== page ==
Inevitably, given that it all takes place over just the four episodes, there’s an ever so slightly rushed feel to Top Boy, and some of those loose ends could have usefully been left dangling. On the other hand, Ronan Bennett’s brilliant scripts were buttressed by Brian Eno’s evocative score, and by some meticulous directing by the French Algerian Jann Demange, who eschewed an over reliance on hand-held gritty realism in favour of a more measured, thoughtful visual palette.

It’s too early to say whether Top Boy represents a renaissance or an aberration in the Channel 4 story. Either way though, the bar for British drama has been significantly raised.

Laura Sheeran, Katie Kim and Donal Dineen at “Dublin Contemporary”.

The first serious attempt at curating an international, contemporary art exhibition was held in Dublin during the months of September and October under the banner Dublin Contemporary. The most spectacular aspect of which was its commandeering of an entire wing of the NCH in Earlsfort Terrace. Scores of unloved rooms on three floors in the otherwise august edifice were used as self-contained exhibition spaces and for pop-up events, one of which, memorably, brought the exhibition to a close at Halloween.

Who Are You? Vol 2 was curated by DJ and film maker Donal Dineen, and attending it appropriately enough felt a bit like stepping back in time and into one of the less salubrious if more productive corners of Andy Warhol’s Factory, circa 1967. Musicians, artists, film makers and general hipsters gathered in an air of conviviality and studied nonchalance to casually if carefully manufacture magic. It could so very easily have been hopelessly cringe-inducing. Unusually, it was quietly spectacular.

For a couple of hours three solo musicians serenaded us one after the other, as painter Guillermo Carrion and visual artist Hector Castells ably assisted by Dineen projected a collage of gently evolving images made up of a combination of stills, video and an oil painting that was being worked on live at the back of the room. First up of the musicians was Laura Sheeran.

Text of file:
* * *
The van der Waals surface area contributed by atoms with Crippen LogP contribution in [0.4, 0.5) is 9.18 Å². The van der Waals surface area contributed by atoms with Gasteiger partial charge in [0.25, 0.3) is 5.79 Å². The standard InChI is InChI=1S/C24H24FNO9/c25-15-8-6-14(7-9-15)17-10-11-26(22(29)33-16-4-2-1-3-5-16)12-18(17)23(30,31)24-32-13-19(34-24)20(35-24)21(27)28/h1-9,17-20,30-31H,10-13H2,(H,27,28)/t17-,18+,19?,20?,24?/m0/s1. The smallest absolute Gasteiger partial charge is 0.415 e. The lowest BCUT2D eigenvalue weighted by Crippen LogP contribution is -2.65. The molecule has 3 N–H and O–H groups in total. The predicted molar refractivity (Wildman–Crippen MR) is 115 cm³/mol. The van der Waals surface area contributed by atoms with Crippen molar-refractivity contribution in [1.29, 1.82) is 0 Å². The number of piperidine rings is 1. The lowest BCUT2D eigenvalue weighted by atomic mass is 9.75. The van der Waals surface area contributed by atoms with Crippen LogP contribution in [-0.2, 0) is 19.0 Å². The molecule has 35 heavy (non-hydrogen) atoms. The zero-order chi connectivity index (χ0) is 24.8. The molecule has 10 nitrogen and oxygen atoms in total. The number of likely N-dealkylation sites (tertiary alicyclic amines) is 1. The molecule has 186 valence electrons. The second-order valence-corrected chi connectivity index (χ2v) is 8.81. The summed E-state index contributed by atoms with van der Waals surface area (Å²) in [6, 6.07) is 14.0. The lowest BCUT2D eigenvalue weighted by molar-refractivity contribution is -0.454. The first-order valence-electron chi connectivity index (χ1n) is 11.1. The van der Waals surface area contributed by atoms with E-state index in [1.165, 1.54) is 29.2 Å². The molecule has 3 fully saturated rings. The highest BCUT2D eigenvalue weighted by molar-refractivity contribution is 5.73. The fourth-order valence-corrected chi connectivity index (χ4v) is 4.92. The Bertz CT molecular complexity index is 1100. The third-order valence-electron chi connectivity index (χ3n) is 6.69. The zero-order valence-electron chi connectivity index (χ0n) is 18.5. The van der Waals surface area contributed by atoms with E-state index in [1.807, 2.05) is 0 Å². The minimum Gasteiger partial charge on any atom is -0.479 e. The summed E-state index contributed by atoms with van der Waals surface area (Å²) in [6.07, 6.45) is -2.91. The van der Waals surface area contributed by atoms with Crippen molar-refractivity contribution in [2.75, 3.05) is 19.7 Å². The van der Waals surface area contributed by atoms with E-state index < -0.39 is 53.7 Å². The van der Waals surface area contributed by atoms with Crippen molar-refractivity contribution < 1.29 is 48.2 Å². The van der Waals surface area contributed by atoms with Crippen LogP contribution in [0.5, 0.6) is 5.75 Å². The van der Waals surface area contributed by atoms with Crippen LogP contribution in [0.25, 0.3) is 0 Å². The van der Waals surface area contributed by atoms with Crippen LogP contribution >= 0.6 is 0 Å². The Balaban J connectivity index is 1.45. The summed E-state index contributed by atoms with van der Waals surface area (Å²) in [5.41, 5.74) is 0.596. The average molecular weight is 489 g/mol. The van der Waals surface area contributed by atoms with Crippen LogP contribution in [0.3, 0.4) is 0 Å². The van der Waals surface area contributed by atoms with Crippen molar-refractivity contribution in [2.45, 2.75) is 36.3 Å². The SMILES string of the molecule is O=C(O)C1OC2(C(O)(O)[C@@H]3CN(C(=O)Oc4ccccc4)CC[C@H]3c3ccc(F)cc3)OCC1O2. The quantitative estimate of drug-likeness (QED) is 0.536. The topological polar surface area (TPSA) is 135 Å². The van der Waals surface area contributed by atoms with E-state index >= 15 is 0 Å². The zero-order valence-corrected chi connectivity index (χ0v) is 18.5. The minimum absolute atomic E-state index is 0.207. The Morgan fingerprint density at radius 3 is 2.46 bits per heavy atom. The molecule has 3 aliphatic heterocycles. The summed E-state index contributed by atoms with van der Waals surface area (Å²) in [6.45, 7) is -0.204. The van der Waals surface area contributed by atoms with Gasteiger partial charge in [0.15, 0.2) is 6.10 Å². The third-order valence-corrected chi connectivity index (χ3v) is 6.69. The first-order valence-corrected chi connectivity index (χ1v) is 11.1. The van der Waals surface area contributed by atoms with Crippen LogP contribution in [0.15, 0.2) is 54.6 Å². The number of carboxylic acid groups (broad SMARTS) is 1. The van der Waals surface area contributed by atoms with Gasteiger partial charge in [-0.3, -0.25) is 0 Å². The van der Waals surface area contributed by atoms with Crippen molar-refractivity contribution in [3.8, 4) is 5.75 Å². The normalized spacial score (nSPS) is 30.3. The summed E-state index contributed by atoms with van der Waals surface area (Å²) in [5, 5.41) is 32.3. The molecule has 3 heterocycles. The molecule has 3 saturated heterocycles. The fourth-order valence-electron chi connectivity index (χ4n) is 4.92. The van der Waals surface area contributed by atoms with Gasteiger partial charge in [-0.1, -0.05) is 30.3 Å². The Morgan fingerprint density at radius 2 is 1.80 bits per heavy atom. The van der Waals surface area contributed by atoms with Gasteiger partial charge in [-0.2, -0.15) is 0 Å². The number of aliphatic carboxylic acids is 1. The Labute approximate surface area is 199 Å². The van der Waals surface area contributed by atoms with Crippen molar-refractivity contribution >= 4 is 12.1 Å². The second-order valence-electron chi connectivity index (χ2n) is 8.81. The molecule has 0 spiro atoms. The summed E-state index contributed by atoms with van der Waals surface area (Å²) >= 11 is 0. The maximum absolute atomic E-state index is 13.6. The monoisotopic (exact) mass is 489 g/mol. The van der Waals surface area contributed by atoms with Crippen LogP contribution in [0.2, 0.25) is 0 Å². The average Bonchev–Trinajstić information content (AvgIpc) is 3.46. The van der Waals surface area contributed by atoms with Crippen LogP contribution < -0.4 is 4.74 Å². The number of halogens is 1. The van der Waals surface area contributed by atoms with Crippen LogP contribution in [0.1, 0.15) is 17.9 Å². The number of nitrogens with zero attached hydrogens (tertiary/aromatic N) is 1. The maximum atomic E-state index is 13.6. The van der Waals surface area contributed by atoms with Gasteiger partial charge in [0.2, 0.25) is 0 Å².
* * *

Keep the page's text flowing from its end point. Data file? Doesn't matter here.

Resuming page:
Sheeran produces a live show that demands to be seen. Veering dangerously close at times to parody, she injects an intensity into her live shows that gives them a genuinely hypnotic air. 500 years ago she’d have been burnt at the stake by now. And it would be easy to mistake what you see as gimmicky. But as soon as you hear the sounds she produces, it’s impossible not to be drawn in. You can’t fake that kind of passion.

Although she hasn’t yet quite managed to capture that eerie energy on disc, the album she released earlier this year, Lust of Pig and the Fresh Blood at is, nonetheless, a wonderfully atmospheric work that bores its way in to the back of your brain, where it nestles quietly nudging you.

Katie Kim, who was next up, has had no difficulty in translating the magic of her live performances onto disc. Mazzy Star meets Coco Rosie though never fey, she manages to project both confidence and vulnerability. Technically accomplished and emotionally engaging live, she’s already succeeded in reproducing that sound on her previous album, Twelve at and the forth coming Cover&Flood is one of the most keenly awaited albums of the autumn. Kim is the real deal. Nb.

Finally, Sean Mac Erlaine, Sean Óg as he’s been performing under for much of the last decade (, brought the evening to a suitably quiet if intense close, with some unashamedly difficult, horn-based free-jazz. All three musicians made brilliantly inventive use of amplified distortion to their own very different ends. The results were never less than memorable, and at times, magical.

But then that’s hardly surprising. The whole thing was put on by Donal Dineen. Dineen has by now educated, informed and entertained an entire generation of music lovers with infectious erudition and generosity first on No Disco, and then for 17 years on Today FM. At the end of November, the latter are letting him walk away. One can only assume that someone in Montrose will have the good sense to grab hold of him and install him in RTE, preferably on Lyric. The idea of not being able to tune in to Dineen somewhere on the airwaves is unthinkable.